Objective: To determine the reliability of reporting of information on risk factors from a standard accident report form used by ski patrols and a follow up mail questionnaire or telephone interview among injured skiers and snowboarders.
Setting: 19 ski areas in the Canadian province of Quebec between November 2001 and April 2002.
Participants: 4377 injured skiers and snowboarders seen by the ski patrol, who completed a follow up mail questionnaire or telephone interview.
Main outcome measures: κ and weighted κ statistics were used to measure the chance corrected agreement for self reported ability, age, skiing time on day of injury, lessons, type of practice, use of helmet at time of injury, and hill difficulty.
Results: The κ value for helmet use at the time of injury was 0.88 (95% confidence interval 0.87 to 0.90) and for other risk factors ranged from 0.45 (skiing time on day of injury) to 0.98 (age). Few differences were seen in reporting by body region of injury. Reporting consistency was lower for respondents who completed telephone interviews compared with those who completed mail questionnaires and those who responded more than four months after the injury.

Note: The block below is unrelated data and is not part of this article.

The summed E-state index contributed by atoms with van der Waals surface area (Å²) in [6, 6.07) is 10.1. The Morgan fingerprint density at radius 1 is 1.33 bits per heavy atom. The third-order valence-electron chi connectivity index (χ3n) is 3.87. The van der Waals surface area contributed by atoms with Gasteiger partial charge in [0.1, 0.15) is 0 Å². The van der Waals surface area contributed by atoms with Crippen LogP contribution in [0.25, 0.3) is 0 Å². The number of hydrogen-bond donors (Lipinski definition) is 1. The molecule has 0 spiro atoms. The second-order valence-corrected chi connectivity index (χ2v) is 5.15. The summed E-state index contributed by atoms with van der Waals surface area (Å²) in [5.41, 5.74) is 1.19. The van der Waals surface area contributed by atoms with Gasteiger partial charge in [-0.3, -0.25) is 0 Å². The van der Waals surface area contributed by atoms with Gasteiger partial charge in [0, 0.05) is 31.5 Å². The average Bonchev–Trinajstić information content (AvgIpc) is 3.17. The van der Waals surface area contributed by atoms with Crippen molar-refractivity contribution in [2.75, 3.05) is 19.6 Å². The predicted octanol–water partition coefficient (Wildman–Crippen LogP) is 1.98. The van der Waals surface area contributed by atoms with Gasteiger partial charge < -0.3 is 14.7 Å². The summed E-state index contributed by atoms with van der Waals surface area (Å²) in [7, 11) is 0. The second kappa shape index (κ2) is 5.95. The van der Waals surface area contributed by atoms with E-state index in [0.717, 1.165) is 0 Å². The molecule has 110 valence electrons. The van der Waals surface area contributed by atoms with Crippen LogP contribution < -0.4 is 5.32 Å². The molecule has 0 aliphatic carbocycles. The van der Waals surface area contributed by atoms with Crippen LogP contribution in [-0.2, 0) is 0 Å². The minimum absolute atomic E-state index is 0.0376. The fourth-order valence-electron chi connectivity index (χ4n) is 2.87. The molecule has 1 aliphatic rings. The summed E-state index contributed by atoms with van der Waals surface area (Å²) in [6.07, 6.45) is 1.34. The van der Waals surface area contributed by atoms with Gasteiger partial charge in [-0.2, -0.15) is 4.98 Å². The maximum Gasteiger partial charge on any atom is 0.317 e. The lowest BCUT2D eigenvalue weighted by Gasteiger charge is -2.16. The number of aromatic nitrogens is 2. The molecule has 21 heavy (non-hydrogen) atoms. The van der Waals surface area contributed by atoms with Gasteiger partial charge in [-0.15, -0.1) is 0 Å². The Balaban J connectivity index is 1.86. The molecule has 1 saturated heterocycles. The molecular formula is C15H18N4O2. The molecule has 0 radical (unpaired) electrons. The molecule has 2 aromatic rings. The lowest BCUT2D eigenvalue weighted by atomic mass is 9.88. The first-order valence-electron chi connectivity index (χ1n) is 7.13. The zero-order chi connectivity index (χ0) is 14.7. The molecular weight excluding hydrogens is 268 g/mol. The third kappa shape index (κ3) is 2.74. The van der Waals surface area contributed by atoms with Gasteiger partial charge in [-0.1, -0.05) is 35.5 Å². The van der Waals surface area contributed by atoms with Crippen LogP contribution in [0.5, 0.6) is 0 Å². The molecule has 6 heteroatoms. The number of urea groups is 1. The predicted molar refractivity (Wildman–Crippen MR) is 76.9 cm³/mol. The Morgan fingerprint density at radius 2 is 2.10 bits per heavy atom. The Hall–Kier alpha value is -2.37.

Conclusions: Moderate to almost perfect agreement, depending on the risk factor, exists between ski patrols' accident report forms and follow up information. Ski patrol reports can be a reliable and readily available source of information on risk factors for skiing and snowboarding.